BLBG: Japan's Bonds Fall as Demand May Wane at Sale of Inflation Debt
By Theresa Barraclough
Oct. 7 (Bloomberg) -- Japan's government bonds fell for the first time in three days on speculation demand will wane at an auction of 300 billion yen ($3 billion) in 10-year inflation- linked debt tomorrow, prompting primary dealers to sell.
The difference in yield on the inflation notes and regular debt more than trebled in the past two months to minus 72 basis points, signaling traders don't expect consumer prices to rise. Bonds slid as the Nikkei 225 Stock Average pared losses after dropping below 10,000 for the first time in almost five-years. The Bank of Japan kept interest rates at 0.5 percent today.
``There's some hedge selling,'' said Koji Shimamoto, chief strategist at BNP Paribas Securities Japan Ltd. in Tokyo and the top-rated fixed-income analyst in Japan, according to the Nikkei Veritas newspaper. ``It will be a difficult auction.''
The yield on the 1.5 percent bond due September 2018 gained 3 basis points to 1.405 percent as of 1 p.m. in Tokyo at Japan Bond Trading Co., the nation's largest interdealer debt broker. The price fell 0.265 yen to 100.828 yen.
Yields on similar-maturity inflation-protected securities were unchanged at 2.097 percent after gaining for the past five days. A basis point is 0.01 percentage point.
Ten-year bond futures for December delivery dropped 0.57 to 137.98 at the Tokyo Stock Exchange. The Nikkei 225 was down 1.5 percent, paring a decline of as much as 5.3 percent.
``The Nikkei has rebounded from under 10,000, which is driving bonds down,'' Shimamoto said.
Inflation Note Sale
Primary dealers, who are obliged to bid at government sales, tend to reduce holdings in case prices decline before they can pass on the new securities to investors.
The prior sale on Aug. 7 drew bids worth 2.53 times the amount on offer, the lowest so-called bid-to-cover ratio since June 2005. Last year's average was 4.09 times.
Yields on the linked notes exceed those on conventional debt by the most since the securities were introduced in March 2004. They averaged 45 basis points less last year, according to data compiled by Bloomberg News.
The securities typically yield less than regular bonds because their principal payments increase at the same rate as inflation. The gap in yields of the two securities, known as the breakeven rate, reflects traders' inflation expectations over the term of the debt.
The economy has been and will continue to be ``sluggish,'' the central bank said after keeping interest rates at 0.5 percent, the lowest among major economies. Governor Masaaki Shirakawa will speak at a press conference at 3:30 p.m.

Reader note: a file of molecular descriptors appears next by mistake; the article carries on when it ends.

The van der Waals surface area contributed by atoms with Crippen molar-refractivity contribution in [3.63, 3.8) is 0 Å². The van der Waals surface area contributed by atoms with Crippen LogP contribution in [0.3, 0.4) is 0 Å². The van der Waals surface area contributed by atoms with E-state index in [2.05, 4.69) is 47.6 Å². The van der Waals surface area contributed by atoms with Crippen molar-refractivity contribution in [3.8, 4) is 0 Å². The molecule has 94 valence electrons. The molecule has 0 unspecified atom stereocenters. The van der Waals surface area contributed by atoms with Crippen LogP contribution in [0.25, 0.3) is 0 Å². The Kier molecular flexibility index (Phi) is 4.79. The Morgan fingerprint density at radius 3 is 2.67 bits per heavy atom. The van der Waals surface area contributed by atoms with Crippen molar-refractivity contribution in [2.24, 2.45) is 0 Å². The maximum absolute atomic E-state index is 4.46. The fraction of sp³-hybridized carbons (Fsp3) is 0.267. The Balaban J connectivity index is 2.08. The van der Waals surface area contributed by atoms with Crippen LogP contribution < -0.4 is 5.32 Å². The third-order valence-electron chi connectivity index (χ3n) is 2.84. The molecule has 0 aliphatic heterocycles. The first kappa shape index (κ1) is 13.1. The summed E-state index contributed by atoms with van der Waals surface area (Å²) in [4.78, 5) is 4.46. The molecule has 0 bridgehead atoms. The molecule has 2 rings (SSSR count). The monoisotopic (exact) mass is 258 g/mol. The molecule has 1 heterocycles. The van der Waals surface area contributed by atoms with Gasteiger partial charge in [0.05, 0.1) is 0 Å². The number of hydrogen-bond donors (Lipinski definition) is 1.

Demand for debt may increase as traders add to bets the Bank of Japan will reduce rates this year. European Central Bank President Jean-Claude Trichet last week said his board discussed cutting interest rates, fueling speculation that central bankers in Europe, the U.S. and Japan will lower borrowing costs to shore up the global economy.
``Government bonds are the safest products,'' said Takashi Nishimura, an analyst at Mitsubishi UFJ Securities Co., a unit of Japan's largest bank by assets, in Tokyo. Should Shirakawa say that inflation is ebbing, it's kind of a ``preparation for a rate cut. Shirakawa has to address the current mess of the financial crisis.''
There is a 32 percent chance the BOJ will reduce its target rate to 0.25 percent from 0.5 percent by year-end, compared with 3 percent about a week ago, according to calculations by JPMorgan Chase & Co. using overnight swaps.
Banks around the world are hoarding funds, crippling money markets in the U.S. and Europe as the crisis that brought down Lehman Brothers Holdings Inc. spreads. The Bank of Japan added 1 trillion yen to the financial system to help revive lending.
``Japan was a minor player in the whole subprime mess and it feels some liquidity crunch in sympathy,'' said John Richards, head of debt strategy for the Asia-Pacific region at RBS Securities Japan Ltd. in Tokyo, one of the 24 dealers that are required to bid at auctions. ``Japan is guilty by association.''
Japan's overnight call loan rate traded at 0.52 percent after the operation at 9:20 a.m. in Tokyo, from 0.53 percent before the injection, according to Tokyo Tanshi Co.
To contact the reporter on this story: Theresa Barraclough in Tokyo at firstname.lastname@example.org.